MIAMI GARDENS, Fla. — Michael Jordan, Tom Brady, David Beckham, Dan Marino.
Fans. Approximately 85,000 of them, possibly more than for any other one-day event in Hard Rock Stadium’s history.
South Florida got its first taste of Formula One racing Sunday with the inaugural Miami Grand Prix.
Safe to say many arrived curious.
Safe to say many left as fans.
Max Verstappen, the defending world champion, won a race essentially decided in the first quarter (after all, this is a football stadium), but that doesn’t mean his two deft early moves sucked the drama out of the day.
Charles LeClerc slashed Verstappen’s 7½-second lead to a half-second with seven laps to go, recording the fastest lap to that point and giving Verstappen a taste of what it’s like to drive in the left lane of I-95 at only 65 mph. LeClerc did everything to get on Verstappen’s nerves but flash his high beams.
It was hot stuff, all right, thanks to a heat index of 93 at the start and teams’ curious decision not to install air conditioning in their cars. Verstappen was the first, but hardly the last, driver to exit his car afterward drenched and drained.
“I think I need a drink, mate,” he said. “It was an incredible Grand Prix, very physical as well. I think we kept it exciting until the end.”
Tom Garfinkel says inaugural event will lose money
Race organizers were pledging even before the race to see what they could do to enhance the chances of lead changes that are a lifeblood of this sport. Because Formula One has a 10-year contract to race here — after not holding any races in Florida since 1959 — Miami has ample more room to make this event better, even if it tests the brain to conceive of any way to make it much bigger.
As it was, installing the 3.36-mile track was only the start. Inside of a year, workers constructed 173 tents, 53 hospitality structures and 36 garages, all the while knowing every bit of it will have to go, except for the paddock area, now that the show’s over.
The paddock actually is larger than the Dolphins’ new training facility nearby, yet it was constructed in 10 months as opposed to the training facility, which had a cushy two years to complete.
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No wonder, then, that Tom Garfinkel, managing partner of the Grand Prix and CEO of the Dolphins, shook his head no Sunday when asked whether they’re making money on this year’s race.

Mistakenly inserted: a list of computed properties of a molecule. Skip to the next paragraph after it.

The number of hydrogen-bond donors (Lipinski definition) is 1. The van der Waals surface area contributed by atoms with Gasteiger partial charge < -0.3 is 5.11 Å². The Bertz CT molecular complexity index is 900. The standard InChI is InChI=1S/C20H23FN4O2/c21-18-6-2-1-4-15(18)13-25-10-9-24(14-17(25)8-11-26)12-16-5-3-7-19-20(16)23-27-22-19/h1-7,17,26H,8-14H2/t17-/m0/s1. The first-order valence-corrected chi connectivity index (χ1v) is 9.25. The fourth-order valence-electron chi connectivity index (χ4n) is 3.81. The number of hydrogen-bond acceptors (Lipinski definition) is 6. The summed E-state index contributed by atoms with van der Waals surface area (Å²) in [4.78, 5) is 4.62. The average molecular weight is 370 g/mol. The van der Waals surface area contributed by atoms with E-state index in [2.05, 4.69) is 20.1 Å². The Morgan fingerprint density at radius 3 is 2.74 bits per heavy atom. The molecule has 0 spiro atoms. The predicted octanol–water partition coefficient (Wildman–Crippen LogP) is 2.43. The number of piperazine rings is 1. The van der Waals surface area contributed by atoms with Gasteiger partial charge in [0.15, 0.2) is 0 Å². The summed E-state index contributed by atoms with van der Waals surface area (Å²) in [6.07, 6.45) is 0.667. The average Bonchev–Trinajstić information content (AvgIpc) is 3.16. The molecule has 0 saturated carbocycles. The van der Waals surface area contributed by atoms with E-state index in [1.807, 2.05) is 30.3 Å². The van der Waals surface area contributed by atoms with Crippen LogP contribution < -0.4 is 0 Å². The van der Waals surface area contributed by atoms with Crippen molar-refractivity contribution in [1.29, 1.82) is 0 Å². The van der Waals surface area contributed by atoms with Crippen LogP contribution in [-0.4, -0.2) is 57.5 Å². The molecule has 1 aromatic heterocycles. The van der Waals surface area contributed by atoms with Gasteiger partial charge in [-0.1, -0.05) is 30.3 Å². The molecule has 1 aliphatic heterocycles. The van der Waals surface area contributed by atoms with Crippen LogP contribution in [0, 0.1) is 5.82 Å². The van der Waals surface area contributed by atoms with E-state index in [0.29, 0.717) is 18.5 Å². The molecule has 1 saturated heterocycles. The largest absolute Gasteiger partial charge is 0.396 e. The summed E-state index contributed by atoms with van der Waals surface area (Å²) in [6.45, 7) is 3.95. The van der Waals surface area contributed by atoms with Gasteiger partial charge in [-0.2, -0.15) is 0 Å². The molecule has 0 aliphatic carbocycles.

Will they turn the corner in 2023?
“Ask me after Year 2,” Garfinkel said. “I don’t know. If you would have asked me six months ago, I would have expected this to make money based on where the revenues were headed and based on where the expenses were headed.”
You can guess the rest of the story. Inflation and all.
“It was very important for us to deliver a great event,” Garfinkel said. “The expenses far exceeded our expectations, but it was because we were trying to do everything first class, to be on brand for what Formula One is.”
Change, improvements certain to come
Fans who didn’t know otherwise never would have guessed what they encountered Sunday was a temporary layout. Still, nobody is pretending that this event won’t see change. Odds are that organizers were making mental notes on what worked and what didn’t even before Verstappen took the checkered flag.
Two things that fall into the latter category were food concessions and ticketing. Issues in transporting some food-service staff to the site resulted in long lines Friday. And some fans who purchased “campus passes” were surprised to learn Sunday that those tickets did not include seats even though stamped on their tickets were section numbers, rows and seat numbers indicating otherwise.
Before anyone feels sorry for Stephen Ross’ wallet, on the positive side, there is a possibility that down the road, some structures won’t have to be rebuilt every year. They could serve multiple purposes. Garfinkel recently met with FIFA representatives in another pitch to secure matches for World Cup 2026 — including his new desire to land the final.
“There’s a lot of opportunities to use some of these structures, to leave them up and do things for the World Cup that I think would create sort of a soccer festival as opposed to just a couple of matches,” Garfinkel said.
You had to wonder if Joe Robbie had been looking down from above and what he might have been thinking. Robbie built this stadium with his own money, opening in 1987 with those orange seats, no canopy and little resemblance to what it is today, both physically and practically.
It was no surprise the Hurricanes and Marlins chose to play here, but if you saw the Miami Open moving here from picturesque, waterfront Key Biscayne, you probably also laid $2 on Rich Strike in the Kentucky Derby.
There are big-name concerts. A drone race, which Ross promoted. Now, Formula One — which historically came to only 10 other U.S. cities — sees fit to make Miami Gardens and Hard Rock Stadium No. 11.
What’s next? A Panthers outdoor game?
Dwyane Wade, Williams sisters among the celebs
As for our first taste of the sport, nothing topped the paddock as the place to see and be seen. Dwyane Wade was there. Venus and Serena. Paris Hilton. Elvis?
DJ Khaled briskly walked through, talking about yachts to a nodding camera crew while flapping his arms. Sort of like a deejay.
That guy — that’s Pharrell Williams. Looking Happy, naturally.
Drivers? Them, too. Every few minutes a driver would casually stroll past.
“Oh, George Russell!” said one fan as Russell paused to accommodate a selfie.
“It’s amazing,” said Beckham, the soccer icon and owner of Inter Miami of MLS. “It’s what Miami does best. It’s a sporting town, an entertainment town.”
Sunday, it was.
It definitely was.
Hal Habib covers the Dolphins for The Post. Help support our journalism. Subscribe today.